In the beginning there was … Love & Beauty & Life & Light & Spark & Prosperity & Style & Soul & Bliss & Happiness & Wonder & Joy & Courage & Vision & Solidarity & Childhood & Freedom & Dream & Faith.
And at some point hatred, lust, death, darkness, poverty, plague, immorality, scandal, despair, expectation, sorrow, envy, blindness, ego, greed, cynicism, grievance, hunger, terror, fear, bullies – made room and started messing things up …
I started this blog from a purely egocentric need: a need to remind myself of beauty and love, which makes life worth treasuring, every single day, every single moment.
In the beginning there was … Love & Beauty & …whatever we wish for!
This is the kind of book review which starts with “hm, where do I start?” The plot? Characters? Story line? Or all of them mixed, shaped and projected into a cinema room with several movies screened in parallel? That was my impression of the book.
I loved the merciless writing style. At times it was as if Kundera worked with a scalpel on the human mind. You cannot but wonder how deep can the human mind’s illusions and delusions go. Kundera shows us quite some shades of these: “The old duality of body and soul has become shrouded in scientific terminology, and we can laugh at it as merely an obsolete prejudice. But just make someone who has fallen in love listen to his stomach rumble, and the unity of body and soul, that lyrical illusion of the age of science, instantly fades away.”
Those interested in the history of the Soviet invasion of the Czech land in 1968 might find some eye opening perspectives in the book. The novel was after all prohibited in his home country until 1989. Probably, these lines would have sufficed to ban it: « Anyone who thinks that the Communist regimes of Central Europe are exclusively the work of criminals is overlooking a basic truth: the criminal regimes were made not by criminals but by enthusiasts convinced they had discovered the only road to paradise. »
I pre-ordered the book and was looking forward to read it. It is a Pulitzer Prize piece of written work. I enjoyed reading it. The story line kept me entertained with a witty voyage and return plot.
Tiller, a young adult, jumps into the epicenter of a saga involving Chinese businessmen, a dying mafia guy, his lonely and egocentric daughter, an obsessed chef and other bizarre characters. These adventures bring him back to some family basics he was deprived of as a child. He searched for himself and found it in the roles of a partner to a woman under witness protection and of a father to her child.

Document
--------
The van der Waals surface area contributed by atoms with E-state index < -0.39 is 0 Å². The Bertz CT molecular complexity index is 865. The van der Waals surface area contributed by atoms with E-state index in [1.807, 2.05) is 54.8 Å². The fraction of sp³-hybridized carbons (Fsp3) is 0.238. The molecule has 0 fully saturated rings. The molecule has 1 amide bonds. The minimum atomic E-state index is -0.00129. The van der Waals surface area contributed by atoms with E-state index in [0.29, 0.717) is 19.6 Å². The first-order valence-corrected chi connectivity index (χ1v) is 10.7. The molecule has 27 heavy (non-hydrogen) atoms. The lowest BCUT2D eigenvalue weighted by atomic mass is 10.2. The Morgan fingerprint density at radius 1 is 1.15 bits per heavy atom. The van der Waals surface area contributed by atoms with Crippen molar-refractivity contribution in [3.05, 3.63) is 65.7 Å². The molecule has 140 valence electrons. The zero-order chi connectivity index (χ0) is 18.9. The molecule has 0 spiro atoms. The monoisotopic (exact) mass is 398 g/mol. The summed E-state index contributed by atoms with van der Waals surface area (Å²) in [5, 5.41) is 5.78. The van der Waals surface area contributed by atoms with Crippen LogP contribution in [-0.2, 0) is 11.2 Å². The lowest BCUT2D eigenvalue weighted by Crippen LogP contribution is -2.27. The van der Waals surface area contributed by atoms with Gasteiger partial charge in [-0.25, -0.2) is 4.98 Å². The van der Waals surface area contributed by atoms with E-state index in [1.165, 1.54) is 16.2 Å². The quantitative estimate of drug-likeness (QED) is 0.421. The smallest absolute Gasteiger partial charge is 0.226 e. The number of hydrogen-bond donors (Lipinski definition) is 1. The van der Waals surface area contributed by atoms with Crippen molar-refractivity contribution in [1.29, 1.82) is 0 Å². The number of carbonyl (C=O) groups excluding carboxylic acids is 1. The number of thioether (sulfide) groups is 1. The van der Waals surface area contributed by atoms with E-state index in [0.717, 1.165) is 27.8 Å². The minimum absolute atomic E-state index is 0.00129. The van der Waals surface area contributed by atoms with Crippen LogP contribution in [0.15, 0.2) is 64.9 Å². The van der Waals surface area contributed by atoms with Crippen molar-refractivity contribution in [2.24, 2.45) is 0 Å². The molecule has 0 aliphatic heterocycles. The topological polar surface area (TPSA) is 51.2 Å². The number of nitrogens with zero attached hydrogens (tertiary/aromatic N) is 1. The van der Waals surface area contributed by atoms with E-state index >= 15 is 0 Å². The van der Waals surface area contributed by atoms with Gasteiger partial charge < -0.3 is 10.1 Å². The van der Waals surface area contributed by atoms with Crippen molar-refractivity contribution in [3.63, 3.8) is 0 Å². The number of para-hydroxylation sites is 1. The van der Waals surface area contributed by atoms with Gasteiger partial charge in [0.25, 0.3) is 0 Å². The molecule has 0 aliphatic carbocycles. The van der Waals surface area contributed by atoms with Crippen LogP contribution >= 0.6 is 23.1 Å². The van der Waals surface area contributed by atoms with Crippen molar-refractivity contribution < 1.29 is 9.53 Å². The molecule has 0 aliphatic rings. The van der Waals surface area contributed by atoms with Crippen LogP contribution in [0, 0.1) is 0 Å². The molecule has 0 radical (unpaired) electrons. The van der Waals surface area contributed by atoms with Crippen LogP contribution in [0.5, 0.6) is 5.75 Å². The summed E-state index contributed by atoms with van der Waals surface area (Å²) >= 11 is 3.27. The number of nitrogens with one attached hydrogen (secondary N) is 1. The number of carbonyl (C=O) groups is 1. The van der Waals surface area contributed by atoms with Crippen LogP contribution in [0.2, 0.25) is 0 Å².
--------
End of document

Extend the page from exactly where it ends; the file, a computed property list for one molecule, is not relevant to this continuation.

The book is a hilarious and honest take on human behaviour in romantic relationships. The authors – Greg Behrendt and Liz Tuccillo – take turns for different gender perspectives. It is fun to read how they agreed to disagree on a number of topics.
Both authors worked in the “Sex and the city” TV series and its fans will find many commonalities with the series.
“… it’s never going to be good news if you have to think of your relationship in terms of “waiting for him”. He is not a stock you’re supposed to be investing in. He’s a man who’s supposed to be available enough to talk to you, see you, and perhaps fall madly in love with you”. I find this equally valid for “waiting for her” 🙂
I had a truly delightful time with this book. The writing style is as mesmerizing as a warm wind in spring. Flashbacks intertwine softly with stories into a story which is both moving and unemotional at the same time.
The story is narrated by Mr Stevens, a butler at Darlington Hall in its years of fame and prosperity. His British sense of duty and order teleports readers in the behind the scenes of one of the famous aristocratic house of the beginning of the 20th century. Politics, housekeeping, father-son relations, an un-lived love, intricacies of the butler’s profession make a fine story, where values of loyalty and integrity remain central.
I absorbed the book. It’s my first book by Al-Shaykh and I bet it is not going to be the last. Her writing is as honest and truthful as the crystal water of a mountain river. Listening to and making public the story of one’s mother is brave because it requires introspection and forgiveness of all.
The story of Kamila, Hanan’s mother, is both unique and telling of an era and society dominated by religious patriarchs. Forced child marriage, an early pregnancy, abandonment, dependence and poverty marked Kamila’s life, yet it did not bend her free spirit. She was illiterate, yet her wisdom is deeper than the prescriptions of many scholars. She had no social security, yet her wit and survival instinct enabled her to see all her children into adulthood through the turmoil of war and social change of her country.
I am humbled by the story. And similar stories of million of women who remain anonymous, yet without which we would not be standing here and now.
My child recommended this book to me. I loved it. Such a good story line.
With the war in the background of the story, the author puts empathy towards humans and animals at the forefront. It is the story of an ordinary German family from Dresden, who saved an young elephant from being killed before the city’s bombings by allies. Their refuge to west to meet the Americans was filled with hurdles, yet a certain magic enveloped them: “we must have been a strange sight for those who caught sight of us: Peter and I, stomping along together ahead, an elephant behind us with two or three children aboard, and, following them, Mutti and her cavalcade of signing children”.
This is a good book for small and big, to be read aloud on a long winter night. To remind ourselves about forgiveness and resilience.